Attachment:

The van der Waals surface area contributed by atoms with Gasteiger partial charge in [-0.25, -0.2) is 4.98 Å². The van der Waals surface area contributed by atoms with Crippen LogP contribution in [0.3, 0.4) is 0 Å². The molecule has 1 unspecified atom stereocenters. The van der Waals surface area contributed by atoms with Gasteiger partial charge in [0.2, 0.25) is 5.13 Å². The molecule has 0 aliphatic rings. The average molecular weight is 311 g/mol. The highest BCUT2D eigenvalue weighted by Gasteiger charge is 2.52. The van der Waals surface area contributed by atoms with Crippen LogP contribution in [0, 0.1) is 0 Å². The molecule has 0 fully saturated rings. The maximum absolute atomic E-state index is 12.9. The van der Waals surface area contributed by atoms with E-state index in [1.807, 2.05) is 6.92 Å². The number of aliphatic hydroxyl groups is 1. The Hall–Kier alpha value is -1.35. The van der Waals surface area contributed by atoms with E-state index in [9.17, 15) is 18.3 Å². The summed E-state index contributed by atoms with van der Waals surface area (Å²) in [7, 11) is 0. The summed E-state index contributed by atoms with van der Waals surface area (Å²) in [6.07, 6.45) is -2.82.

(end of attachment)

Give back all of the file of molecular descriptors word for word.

The van der Waals surface area contributed by atoms with Gasteiger partial charge in [-0.25, -0.2) is 4.98 Å². The van der Waals surface area contributed by atoms with Crippen LogP contribution in [0.3, 0.4) is 0 Å². The molecule has 1 unspecified atom stereocenters. The van der Waals surface area contributed by atoms with Gasteiger partial charge in [0.2, 0.25) is 5.13 Å². The molecule has 0 aliphatic rings. The average molecular weight is 311 g/mol. The highest BCUT2D eigenvalue weighted by Gasteiger charge is 2.52. The van der Waals surface area contributed by atoms with Crippen LogP contribution in [0, 0.1) is 0 Å². The molecule has 0 fully saturated rings. The maximum absolute atomic E-state index is 12.9. The van der Waals surface area contributed by atoms with E-state index in [1.807, 2.05) is 6.92 Å². The number of aliphatic hydroxyl groups is 1. The Hall–Kier alpha value is -1.35. The van der Waals surface area contributed by atoms with E-state index in [9.17, 15) is 18.3 Å². The summed E-state index contributed by atoms with van der Waals surface area (Å²) in [7, 11) is 0. The summed E-state index contributed by atoms with van der Waals surface area (Å²) in [6.07, 6.45) is -2.82.